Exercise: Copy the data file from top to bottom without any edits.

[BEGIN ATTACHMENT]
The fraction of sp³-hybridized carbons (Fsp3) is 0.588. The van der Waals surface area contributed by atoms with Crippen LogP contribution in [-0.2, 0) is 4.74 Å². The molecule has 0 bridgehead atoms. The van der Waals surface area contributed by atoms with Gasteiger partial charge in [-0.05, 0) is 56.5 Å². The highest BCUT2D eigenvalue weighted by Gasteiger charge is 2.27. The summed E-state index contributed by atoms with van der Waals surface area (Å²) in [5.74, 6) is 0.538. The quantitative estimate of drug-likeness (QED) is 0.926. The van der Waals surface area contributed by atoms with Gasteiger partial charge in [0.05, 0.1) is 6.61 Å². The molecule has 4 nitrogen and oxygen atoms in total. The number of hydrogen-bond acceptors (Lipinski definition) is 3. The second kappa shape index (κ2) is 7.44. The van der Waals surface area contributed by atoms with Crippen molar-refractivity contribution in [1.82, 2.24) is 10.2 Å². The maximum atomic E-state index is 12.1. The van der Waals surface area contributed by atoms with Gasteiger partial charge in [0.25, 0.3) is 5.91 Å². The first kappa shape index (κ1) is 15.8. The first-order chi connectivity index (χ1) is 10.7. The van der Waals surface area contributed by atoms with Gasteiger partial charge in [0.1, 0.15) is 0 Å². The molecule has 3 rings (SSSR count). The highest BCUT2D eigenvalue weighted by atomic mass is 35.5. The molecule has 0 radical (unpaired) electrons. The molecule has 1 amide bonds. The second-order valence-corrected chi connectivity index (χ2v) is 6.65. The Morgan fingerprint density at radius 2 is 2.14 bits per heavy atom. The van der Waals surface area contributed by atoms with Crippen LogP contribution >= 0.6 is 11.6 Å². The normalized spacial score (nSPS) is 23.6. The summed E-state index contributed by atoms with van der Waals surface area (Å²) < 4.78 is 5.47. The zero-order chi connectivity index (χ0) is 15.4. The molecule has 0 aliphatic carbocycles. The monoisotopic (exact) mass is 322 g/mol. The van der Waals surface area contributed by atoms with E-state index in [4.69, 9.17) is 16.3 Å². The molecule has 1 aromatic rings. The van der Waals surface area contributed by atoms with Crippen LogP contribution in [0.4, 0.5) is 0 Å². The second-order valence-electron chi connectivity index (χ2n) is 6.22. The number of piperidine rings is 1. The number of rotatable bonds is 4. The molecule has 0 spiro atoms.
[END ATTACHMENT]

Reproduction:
The fraction of sp³-hybridized carbons (Fsp3) is 0.588. The van der Waals surface area contributed by atoms with Crippen LogP contribution in [-0.2, 0) is 4.74 Å². The molecule has 0 bridgehead atoms. The van der Waals surface area contributed by atoms with Gasteiger partial charge in [-0.05, 0) is 56.5 Å². The highest BCUT2D eigenvalue weighted by Gasteiger charge is 2.27. The summed E-state index contributed by atoms with van der Waals surface area (Å²) in [5.74, 6) is 0.538. The quantitative estimate of drug-likeness (QED) is 0.926. The van der Waals surface area contributed by atoms with Gasteiger partial charge in [0.05, 0.1) is 6.61 Å². The molecule has 4 nitrogen and oxygen atoms in total. The number of hydrogen-bond acceptors (Lipinski definition) is 3. The second kappa shape index (κ2) is 7.44. The van der Waals surface area contributed by atoms with Crippen molar-refractivity contribution in [1.82, 2.24) is 10.2 Å². The maximum atomic E-state index is 12.1. The van der Waals surface area contributed by atoms with Gasteiger partial charge in [0.25, 0.3) is 5.91 Å². The first kappa shape index (κ1) is 15.8. The first-order chi connectivity index (χ1) is 10.7. The van der Waals surface area contributed by atoms with Gasteiger partial charge in [0.1, 0.15) is 0 Å². The molecule has 3 rings (SSSR count). The highest BCUT2D eigenvalue weighted by atomic mass is 35.5. The molecule has 0 radical (unpaired) electrons. The molecule has 1 amide bonds. The second-order valence-corrected chi connectivity index (χ2v) is 6.65. The Morgan fingerprint density at radius 2 is 2.14 bits per heavy atom. The van der Waals surface area contributed by atoms with Crippen LogP contribution >= 0.6 is 11.6 Å². The normalized spacial score (nSPS) is 23.6. The summed E-state index contributed by atoms with van der Waals surface area (Å²) < 4.78 is 5.47. The zero-order chi connectivity index (χ0) is 15.4. The molecule has 0 aliphatic carbocycles. The monoisotopic (exact) mass is 322 g/mol. The van der Waals surface area contributed by atoms with E-state index in [4.69, 9.17) is 16.3 Å². The molecule has 1 aromatic rings. The van der Waals surface area contributed by atoms with Crippen LogP contribution in [0.4, 0.5) is 0 Å². The second-order valence-electron chi connectivity index (χ2n) is 6.22. The number of piperidine rings is 1. The number of rotatable bonds is 4. The molecule has 0 spiro atoms.